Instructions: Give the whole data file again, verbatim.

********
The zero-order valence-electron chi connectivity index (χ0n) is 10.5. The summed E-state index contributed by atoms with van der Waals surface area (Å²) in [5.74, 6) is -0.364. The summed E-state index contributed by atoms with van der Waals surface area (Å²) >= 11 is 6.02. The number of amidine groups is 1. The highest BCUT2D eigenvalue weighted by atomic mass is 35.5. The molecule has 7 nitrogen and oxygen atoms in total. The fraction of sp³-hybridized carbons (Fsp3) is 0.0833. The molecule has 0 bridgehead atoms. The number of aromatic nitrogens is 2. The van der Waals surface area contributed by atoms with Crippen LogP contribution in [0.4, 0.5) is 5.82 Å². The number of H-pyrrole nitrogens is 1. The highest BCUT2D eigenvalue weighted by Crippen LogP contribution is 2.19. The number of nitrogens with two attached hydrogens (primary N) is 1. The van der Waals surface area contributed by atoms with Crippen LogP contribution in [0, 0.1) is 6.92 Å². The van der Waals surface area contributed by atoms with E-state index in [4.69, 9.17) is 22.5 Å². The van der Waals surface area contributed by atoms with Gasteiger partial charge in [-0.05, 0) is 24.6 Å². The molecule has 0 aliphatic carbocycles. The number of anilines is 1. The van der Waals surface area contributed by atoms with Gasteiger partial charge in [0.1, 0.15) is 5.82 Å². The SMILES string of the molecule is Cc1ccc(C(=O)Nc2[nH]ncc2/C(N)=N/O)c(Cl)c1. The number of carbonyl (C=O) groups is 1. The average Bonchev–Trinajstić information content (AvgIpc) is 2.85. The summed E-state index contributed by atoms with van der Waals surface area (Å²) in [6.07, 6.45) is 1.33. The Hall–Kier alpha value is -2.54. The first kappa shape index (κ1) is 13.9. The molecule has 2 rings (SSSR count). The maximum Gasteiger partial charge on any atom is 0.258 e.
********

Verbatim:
The zero-order valence-electron chi connectivity index (χ0n) is 10.5. The summed E-state index contributed by atoms with van der Waals surface area (Å²) in [5.74, 6) is -0.364. The summed E-state index contributed by atoms with van der Waals surface area (Å²) >= 11 is 6.02. The number of amidine groups is 1. The highest BCUT2D eigenvalue weighted by atomic mass is 35.5. The molecule has 7 nitrogen and oxygen atoms in total. The fraction of sp³-hybridized carbons (Fsp3) is 0.0833. The molecule has 0 bridgehead atoms. The number of aromatic nitrogens is 2. The van der Waals surface area contributed by atoms with Crippen LogP contribution in [0.4, 0.5) is 5.82 Å². The number of H-pyrrole nitrogens is 1. The highest BCUT2D eigenvalue weighted by Crippen LogP contribution is 2.19. The number of nitrogens with two attached hydrogens (primary N) is 1. The van der Waals surface area contributed by atoms with Crippen LogP contribution in [0, 0.1) is 6.92 Å². The van der Waals surface area contributed by atoms with E-state index in [4.69, 9.17) is 22.5 Å². The van der Waals surface area contributed by atoms with Gasteiger partial charge in [-0.05, 0) is 24.6 Å². The molecule has 0 aliphatic carbocycles. The number of anilines is 1. The van der Waals surface area contributed by atoms with Gasteiger partial charge in [0.1, 0.15) is 5.82 Å². The SMILES string of the molecule is Cc1ccc(C(=O)Nc2[nH]ncc2/C(N)=N/O)c(Cl)c1. The number of carbonyl (C=O) groups is 1. The average Bonchev–Trinajstić information content (AvgIpc) is 2.85. The summed E-state index contributed by atoms with van der Waals surface area (Å²) in [6.07, 6.45) is 1.33. The Hall–Kier alpha value is -2.54. The first kappa shape index (κ1) is 13.9. The molecule has 2 rings (SSSR count). The maximum Gasteiger partial charge on any atom is 0.258 e.